Force write access to the console.


Disconnect from this console, and connect to the console that precedes this console in the list of consoles.


Disconnect from this console, and connect to the console that follows this console in the list of consoles.


Send break.


Send alternate break.


Display vntsd help, as follows:

~# - Send break
~^B - Send alternate break
~. - Exit from this console
~w - Force write access
~n - Console next
~p - Console previous
~? - Help



Binary executable vntsd file.


Service management facility (smf(5)) manifest file for vntsd.


See attributes(5) for descriptions of the following attributes:

Interface Stability

See Also

telnet(1), svccfg(1M), usermod(1M), auth_attr(4), attributes(5), smf(5)


The vntsd is managed by the service management facility, smf(5), under the service identifier:


You can change the following properties using the svccfg(1M) command:


Set an instance of the virtual console concentrator (vcc) driver to which vntsd is connected.


Set the IP address to which vntsd listens, using the following syntax:


...where xxx.xxx.xxx.xxx is a valid IP address. The default value of this property is to listen on IP address Users can connect to a guest console over a network if the value is set to the IP address of the control domain.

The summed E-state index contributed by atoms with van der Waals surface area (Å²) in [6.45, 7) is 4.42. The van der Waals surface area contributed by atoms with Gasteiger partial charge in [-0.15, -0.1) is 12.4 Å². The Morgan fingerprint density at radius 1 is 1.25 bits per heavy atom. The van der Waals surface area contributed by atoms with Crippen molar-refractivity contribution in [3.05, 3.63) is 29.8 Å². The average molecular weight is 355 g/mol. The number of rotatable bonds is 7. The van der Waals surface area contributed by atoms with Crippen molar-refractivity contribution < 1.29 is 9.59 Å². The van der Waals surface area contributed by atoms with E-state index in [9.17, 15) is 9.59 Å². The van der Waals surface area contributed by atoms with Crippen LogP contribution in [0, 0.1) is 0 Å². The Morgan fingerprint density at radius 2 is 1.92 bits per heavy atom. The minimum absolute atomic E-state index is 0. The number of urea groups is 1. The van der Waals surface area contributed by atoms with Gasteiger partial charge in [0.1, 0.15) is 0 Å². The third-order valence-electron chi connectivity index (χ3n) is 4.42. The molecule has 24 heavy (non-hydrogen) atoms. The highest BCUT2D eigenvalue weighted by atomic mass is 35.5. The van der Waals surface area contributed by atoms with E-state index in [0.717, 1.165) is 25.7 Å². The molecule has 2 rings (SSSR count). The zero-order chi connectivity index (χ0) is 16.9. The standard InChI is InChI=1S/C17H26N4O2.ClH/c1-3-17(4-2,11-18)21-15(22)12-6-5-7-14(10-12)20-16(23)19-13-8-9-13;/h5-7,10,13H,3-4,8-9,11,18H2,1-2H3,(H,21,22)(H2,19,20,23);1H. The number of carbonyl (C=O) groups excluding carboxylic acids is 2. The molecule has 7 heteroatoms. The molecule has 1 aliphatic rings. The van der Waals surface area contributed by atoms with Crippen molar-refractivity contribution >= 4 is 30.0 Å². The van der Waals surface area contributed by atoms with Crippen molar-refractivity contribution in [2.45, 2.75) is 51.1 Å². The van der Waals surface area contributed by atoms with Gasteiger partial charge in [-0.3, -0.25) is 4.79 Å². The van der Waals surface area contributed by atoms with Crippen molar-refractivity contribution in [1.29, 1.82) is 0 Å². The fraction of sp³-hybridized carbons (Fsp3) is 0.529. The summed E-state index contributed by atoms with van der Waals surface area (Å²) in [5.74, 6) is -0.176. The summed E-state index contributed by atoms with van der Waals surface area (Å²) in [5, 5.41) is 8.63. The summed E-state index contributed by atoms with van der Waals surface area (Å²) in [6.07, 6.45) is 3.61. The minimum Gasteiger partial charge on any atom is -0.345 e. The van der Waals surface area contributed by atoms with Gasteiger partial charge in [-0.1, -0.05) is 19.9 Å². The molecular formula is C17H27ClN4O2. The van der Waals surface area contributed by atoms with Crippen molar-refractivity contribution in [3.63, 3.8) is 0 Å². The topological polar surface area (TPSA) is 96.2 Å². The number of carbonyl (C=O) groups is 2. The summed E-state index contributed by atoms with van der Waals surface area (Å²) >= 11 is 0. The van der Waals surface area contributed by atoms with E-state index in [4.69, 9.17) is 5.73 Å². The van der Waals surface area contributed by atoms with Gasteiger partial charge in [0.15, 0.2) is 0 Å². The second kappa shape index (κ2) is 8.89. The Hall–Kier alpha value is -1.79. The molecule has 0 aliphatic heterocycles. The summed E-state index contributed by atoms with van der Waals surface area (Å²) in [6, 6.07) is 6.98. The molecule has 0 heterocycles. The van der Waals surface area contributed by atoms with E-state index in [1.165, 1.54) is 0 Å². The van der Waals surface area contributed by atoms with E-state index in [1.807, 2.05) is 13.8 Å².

Note - Enabling network access to a console has security implications. Any user can connect to a console and for this reason it is disabled by default.

Set timeout in minutes. vntsd will timeout (close) telnet connection if there is no activity (input or output) on the console. The default value is 0, which disables timeout.


Enable the authorization checking of users and roles for the domain console or consoles that are being accessed. The default value of this property is false to maintain backward compatibility. To enable authorization checking, use the svccfg(1M) command to set the property value to true. While this option is enabled, vntsd listens and accepts connections on localhost. If the listen_addr property specifies an alternate IP address when this option is enabled, vntsd ignores the alternate IP address and continues to listen on localhost. Connections that are initiated from other hosts will also fail. Authorizations are available to access all consoles or console groups, or to access specific consoles or console groups. When the vntsd service is enabled, the following authorization is added to the authorization description database, auth_attr(4):

solaris.vntsd.consoles:::Access All LDoms Guest Consoles::

Add any fine-grained authorizations based on the name of the console group. For example, if the name of the console group to be authorized is ldg1, add the following entry to the auth_attr(4) file:

solaris.vntsd.console-ldg1:::Access Specific LDoms Guest Console::

By default, the authorization to access all consoles is assigned to the root user or role. The superuser, or user with appropriate privileges, can use the usermod(1M) command to assign the required authorization or authorizations to other users or roles.

The following example gives user user1 the authorization to access all domain consoles:

# usermod -A "solaris.vntsd.consoles" user1

The following example gives user user1 the authorization to access the console group named ldg1:

# usermod -A "solaris.vntsd.console-ldg1" user1